2.4 2D-PAGE of pulse-chase labelled proteins

Protein synthesis under stress conditions was studied using the pulse-chase labelling protocol described above. Protein pulse-chase labelling for control cells was conducted at 37°C for 20 or 30 min in a reaction containing 200 μl of B. longum cells (OD450= 0.5) mixed with 45 μCi of [35S]methionine. The heat-shock was applied by transferring 200 μl of cells to an eppendorf tube in a heat-block at 47°C inside the anaerobic chamber. The bile salts stress was applied by adding bile salts to a final concentration of 0.1%. For heat-shock experiments, the radiolabel was added at time point 0 min. In case of bile salts treatment, the protein radiolabelling was initiated 20 min after the addition of bile salts, since the addition of this compound simultaneously with the radiolabel was found to result in poor protein labelling efficiency. Following a stress treatment, proteins were chased with the unlabelled methionine and chloramphenicol as described above. The samples were prepared and subjected to 2D-PAGE as described above. After the second dimension, the gels were fixed in 10% acetic acid (v/v)–40% ethanol (v/v) for 10 min and equilibrated in 30% ethanol (v/v)–2% glycerol (v/v) and dried between two sheets of cellophane. The dried 2D-gels were exposed to Molecular Imager screens (Bio-Rad) for approx. 16 h followed by scanning with a GS-525 Molecular Imager System (Bio-Rad). Images representing proteomes of B. longum were analyzed using PDQuest image analysis software (PDQuest 6.2)(Bio-Rad) to quantify the difference in intensity of spots between gels after normalization the radioactivity of each spot with the total radioactivity of the gel. Relative induction factors for protein of interests were calculated from three independent experiments. Significant differences in protein expression levels were determined by Student's t-test with a set value of P≤ 0.05.

2.5 In-gel digestion of protein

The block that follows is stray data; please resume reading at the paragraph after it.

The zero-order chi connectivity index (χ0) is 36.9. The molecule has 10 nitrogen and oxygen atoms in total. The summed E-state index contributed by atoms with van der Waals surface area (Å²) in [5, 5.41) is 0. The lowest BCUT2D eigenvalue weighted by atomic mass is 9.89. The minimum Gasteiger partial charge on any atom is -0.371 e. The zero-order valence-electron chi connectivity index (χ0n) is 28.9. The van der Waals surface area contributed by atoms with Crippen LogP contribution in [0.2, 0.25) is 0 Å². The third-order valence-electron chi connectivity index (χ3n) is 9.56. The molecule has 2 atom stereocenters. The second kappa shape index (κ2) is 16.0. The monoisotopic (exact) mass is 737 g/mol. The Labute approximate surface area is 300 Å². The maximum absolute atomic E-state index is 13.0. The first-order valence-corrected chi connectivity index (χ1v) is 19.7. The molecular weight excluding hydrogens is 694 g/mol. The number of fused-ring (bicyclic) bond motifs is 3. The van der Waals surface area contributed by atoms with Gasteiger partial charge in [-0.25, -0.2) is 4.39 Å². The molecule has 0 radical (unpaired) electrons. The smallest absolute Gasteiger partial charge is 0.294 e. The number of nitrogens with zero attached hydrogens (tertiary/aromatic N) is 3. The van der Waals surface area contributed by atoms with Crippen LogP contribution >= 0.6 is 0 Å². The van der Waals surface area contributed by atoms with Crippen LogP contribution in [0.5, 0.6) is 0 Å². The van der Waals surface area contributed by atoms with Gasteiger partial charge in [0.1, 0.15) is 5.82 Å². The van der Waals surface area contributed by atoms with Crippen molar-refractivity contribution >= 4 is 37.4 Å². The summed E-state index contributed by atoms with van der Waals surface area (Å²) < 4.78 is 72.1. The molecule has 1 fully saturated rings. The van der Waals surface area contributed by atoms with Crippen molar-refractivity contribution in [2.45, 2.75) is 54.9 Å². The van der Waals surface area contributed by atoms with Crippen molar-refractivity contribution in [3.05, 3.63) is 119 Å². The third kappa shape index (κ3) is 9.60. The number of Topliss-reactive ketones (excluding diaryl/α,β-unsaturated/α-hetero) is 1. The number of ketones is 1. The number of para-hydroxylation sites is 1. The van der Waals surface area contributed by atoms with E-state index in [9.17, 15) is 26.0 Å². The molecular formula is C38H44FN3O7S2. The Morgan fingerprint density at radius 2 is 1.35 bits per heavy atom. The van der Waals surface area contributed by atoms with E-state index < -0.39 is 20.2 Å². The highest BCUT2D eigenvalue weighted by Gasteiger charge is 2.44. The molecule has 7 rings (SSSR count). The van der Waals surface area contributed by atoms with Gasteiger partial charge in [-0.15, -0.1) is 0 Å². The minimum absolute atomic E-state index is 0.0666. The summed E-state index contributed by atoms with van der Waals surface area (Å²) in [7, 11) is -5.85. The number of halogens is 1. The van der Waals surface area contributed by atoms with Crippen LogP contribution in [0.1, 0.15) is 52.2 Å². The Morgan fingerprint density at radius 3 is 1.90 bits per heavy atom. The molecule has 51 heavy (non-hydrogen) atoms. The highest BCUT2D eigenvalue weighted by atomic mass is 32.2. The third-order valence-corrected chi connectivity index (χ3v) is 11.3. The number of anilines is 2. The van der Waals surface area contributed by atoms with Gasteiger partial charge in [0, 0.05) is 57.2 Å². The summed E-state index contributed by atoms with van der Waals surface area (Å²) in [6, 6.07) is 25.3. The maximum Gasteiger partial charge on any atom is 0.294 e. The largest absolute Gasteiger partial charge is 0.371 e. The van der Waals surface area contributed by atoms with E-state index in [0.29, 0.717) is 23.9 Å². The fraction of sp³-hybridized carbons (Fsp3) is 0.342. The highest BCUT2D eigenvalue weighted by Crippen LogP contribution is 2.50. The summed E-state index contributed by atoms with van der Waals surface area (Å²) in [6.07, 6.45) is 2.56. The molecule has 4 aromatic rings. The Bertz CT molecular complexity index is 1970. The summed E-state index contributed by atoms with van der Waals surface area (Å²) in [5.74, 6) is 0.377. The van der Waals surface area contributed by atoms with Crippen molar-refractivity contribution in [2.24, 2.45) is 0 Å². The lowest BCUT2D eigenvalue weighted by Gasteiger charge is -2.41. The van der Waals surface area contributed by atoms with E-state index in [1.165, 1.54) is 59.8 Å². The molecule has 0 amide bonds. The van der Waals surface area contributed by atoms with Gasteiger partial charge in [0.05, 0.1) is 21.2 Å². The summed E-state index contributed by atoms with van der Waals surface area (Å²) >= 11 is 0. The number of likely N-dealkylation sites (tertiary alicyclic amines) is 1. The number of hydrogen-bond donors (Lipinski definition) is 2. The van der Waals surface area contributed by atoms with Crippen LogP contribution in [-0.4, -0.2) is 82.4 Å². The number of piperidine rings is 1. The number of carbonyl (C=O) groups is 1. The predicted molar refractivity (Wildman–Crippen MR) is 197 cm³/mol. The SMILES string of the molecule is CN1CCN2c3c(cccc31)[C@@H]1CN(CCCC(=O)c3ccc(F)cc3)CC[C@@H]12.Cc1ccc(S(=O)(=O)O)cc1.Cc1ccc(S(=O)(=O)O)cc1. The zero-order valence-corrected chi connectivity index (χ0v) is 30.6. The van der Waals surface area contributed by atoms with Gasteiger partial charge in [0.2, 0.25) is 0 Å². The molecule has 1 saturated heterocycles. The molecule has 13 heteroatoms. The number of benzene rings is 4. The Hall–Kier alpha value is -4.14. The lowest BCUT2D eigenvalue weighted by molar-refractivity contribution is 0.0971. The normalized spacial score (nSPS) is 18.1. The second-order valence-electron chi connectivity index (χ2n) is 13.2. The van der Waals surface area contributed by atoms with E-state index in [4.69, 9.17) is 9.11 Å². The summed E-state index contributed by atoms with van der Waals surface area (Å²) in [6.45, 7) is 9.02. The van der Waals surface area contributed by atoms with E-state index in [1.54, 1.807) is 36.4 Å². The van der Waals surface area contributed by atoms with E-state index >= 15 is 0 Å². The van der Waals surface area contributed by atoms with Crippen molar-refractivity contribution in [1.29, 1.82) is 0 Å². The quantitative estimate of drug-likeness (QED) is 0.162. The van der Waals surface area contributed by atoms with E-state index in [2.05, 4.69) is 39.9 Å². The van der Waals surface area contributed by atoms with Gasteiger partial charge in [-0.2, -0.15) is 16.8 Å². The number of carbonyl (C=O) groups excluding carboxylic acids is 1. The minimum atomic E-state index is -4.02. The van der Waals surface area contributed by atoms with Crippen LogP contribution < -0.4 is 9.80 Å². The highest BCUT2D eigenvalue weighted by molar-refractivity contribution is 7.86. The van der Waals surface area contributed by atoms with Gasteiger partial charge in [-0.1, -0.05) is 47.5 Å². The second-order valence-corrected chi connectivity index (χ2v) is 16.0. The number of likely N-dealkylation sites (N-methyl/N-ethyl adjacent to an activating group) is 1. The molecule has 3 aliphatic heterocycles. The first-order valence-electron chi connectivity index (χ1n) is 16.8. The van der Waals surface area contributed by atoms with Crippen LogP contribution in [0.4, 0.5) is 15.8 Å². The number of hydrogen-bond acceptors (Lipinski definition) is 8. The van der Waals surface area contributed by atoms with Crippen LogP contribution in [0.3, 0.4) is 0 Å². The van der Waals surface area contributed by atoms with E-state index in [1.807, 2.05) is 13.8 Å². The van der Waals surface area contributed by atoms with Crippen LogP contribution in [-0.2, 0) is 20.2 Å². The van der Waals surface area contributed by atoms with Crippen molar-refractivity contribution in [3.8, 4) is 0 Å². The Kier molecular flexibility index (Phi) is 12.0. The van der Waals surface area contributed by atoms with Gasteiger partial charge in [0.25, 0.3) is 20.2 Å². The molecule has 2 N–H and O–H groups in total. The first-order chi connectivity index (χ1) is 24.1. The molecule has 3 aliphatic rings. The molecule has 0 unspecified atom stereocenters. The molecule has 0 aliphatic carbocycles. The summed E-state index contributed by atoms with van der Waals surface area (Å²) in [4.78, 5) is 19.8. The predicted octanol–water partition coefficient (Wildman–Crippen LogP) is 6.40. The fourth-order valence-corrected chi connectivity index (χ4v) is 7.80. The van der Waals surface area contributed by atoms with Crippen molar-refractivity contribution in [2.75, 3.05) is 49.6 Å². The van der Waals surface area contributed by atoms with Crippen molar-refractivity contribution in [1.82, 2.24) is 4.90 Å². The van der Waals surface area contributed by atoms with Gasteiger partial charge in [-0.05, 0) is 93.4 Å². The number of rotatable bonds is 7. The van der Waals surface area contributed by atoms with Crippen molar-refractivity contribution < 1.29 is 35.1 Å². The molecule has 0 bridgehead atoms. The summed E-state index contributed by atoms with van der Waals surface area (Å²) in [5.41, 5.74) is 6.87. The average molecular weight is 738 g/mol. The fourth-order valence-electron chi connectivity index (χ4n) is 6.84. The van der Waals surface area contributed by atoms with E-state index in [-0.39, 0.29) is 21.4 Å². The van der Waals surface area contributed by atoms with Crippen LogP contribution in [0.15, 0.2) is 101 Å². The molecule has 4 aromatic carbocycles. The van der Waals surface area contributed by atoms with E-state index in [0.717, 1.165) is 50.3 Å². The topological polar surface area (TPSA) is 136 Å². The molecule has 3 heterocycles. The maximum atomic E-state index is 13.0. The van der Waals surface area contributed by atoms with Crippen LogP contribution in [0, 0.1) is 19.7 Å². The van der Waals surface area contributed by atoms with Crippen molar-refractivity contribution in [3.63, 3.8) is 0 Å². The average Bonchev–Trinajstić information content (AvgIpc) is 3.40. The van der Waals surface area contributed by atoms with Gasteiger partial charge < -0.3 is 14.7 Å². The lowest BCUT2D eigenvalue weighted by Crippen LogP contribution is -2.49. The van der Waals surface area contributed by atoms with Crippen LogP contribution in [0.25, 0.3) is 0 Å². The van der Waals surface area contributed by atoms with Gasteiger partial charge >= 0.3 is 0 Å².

2D-gels of proteins extracted from cells grown in SDM were silver stained using the Silver Stain Plus kit according to the instructions provided by Bio-Rad. Protein spots of interest were cut out of gels and in-gel digestion was performed using previously described methods [[1]. Proteins were reduced and alkylated with iodoacetamide before digestion with trypsin (Sequencing Grade Modified Trypsin, Promega) overnight at 37°C. The peptides were extracted once with 25 mM ammonium bicarbonate and twice with 5% formic acid and the extracts were pooled. Before MALDI-TOF/TOF mass spectrometric analysis, the peptide mixture was desalted using Millipore μ-C18 ZipTip™.

2.6 Mass spectrometry

Mass mapping of the peptides generated was performed with an Ultraflex™ MALDI-TOF/TOF mass spectrometer (Bruker-Daltonics, Bremen, Germany) equipped with a nitrogen laser in a positive ion reflector mode using α-cyano-4-hydroxycinnamic acid as the matrix. The MALDI-TOF spectra were externally calibrated with the standard peptide mixture from Bruker-Daltonics (Bremen, Germany). In case of a peptide fragmentation analysis a peptide from above mass mapping analysis was selected as a precursor ion and subjected for further MS/MS fragment analysis in the MALDI-TOF/TOF lift-mode. Database searches with the aid of the genome data base established on B. longum NCC2705 [[] were carried out by either Mascot peptide map fingerprint or Mascot MS/MS ions search (http://www.matrixscience.com/).

2.7 Immunoblotting analyses